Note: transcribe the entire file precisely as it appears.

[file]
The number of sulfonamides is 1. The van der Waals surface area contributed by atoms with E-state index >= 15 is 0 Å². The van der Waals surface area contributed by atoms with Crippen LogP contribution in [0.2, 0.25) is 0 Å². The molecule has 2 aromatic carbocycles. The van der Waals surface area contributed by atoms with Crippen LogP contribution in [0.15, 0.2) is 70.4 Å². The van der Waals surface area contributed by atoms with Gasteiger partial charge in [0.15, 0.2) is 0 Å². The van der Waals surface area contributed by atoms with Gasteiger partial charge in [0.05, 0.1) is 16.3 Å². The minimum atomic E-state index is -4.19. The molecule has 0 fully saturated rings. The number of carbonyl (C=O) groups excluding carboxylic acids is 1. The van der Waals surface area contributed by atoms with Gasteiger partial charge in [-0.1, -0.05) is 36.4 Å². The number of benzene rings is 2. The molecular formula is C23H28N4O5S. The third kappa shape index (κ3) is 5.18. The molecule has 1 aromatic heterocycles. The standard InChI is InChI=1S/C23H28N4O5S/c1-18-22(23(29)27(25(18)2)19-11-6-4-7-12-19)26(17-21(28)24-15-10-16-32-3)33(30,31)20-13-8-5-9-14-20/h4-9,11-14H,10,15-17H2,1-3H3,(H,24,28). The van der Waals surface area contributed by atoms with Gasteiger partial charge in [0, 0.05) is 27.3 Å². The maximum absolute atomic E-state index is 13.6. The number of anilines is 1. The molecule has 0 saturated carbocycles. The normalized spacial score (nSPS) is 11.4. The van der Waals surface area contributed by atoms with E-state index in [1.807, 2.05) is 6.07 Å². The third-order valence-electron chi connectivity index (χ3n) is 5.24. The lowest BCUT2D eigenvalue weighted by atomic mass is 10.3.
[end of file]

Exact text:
The number of sulfonamides is 1. The van der Waals surface area contributed by atoms with E-state index >= 15 is 0 Å². The van der Waals surface area contributed by atoms with Crippen LogP contribution in [0.2, 0.25) is 0 Å². The molecule has 2 aromatic carbocycles. The van der Waals surface area contributed by atoms with Crippen LogP contribution in [0.15, 0.2) is 70.4 Å². The van der Waals surface area contributed by atoms with Gasteiger partial charge in [0.15, 0.2) is 0 Å². The van der Waals surface area contributed by atoms with Gasteiger partial charge in [0.05, 0.1) is 16.3 Å². The minimum atomic E-state index is -4.19. The molecule has 0 fully saturated rings. The number of carbonyl (C=O) groups excluding carboxylic acids is 1. The van der Waals surface area contributed by atoms with Gasteiger partial charge in [-0.1, -0.05) is 36.4 Å². The number of benzene rings is 2. The molecular formula is C23H28N4O5S. The third kappa shape index (κ3) is 5.18. The molecule has 1 aromatic heterocycles. The standard InChI is InChI=1S/C23H28N4O5S/c1-18-22(23(29)27(25(18)2)19-11-6-4-7-12-19)26(17-21(28)24-15-10-16-32-3)33(30,31)20-13-8-5-9-14-20/h4-9,11-14H,10,15-17H2,1-3H3,(H,24,28). The van der Waals surface area contributed by atoms with Gasteiger partial charge in [0, 0.05) is 27.3 Å². The maximum absolute atomic E-state index is 13.6. The number of anilines is 1. The molecule has 0 saturated carbocycles. The normalized spacial score (nSPS) is 11.4. The van der Waals surface area contributed by atoms with E-state index in [1.807, 2.05) is 6.07 Å². The third-order valence-electron chi connectivity index (χ3n) is 5.24. The lowest BCUT2D eigenvalue weighted by atomic mass is 10.3.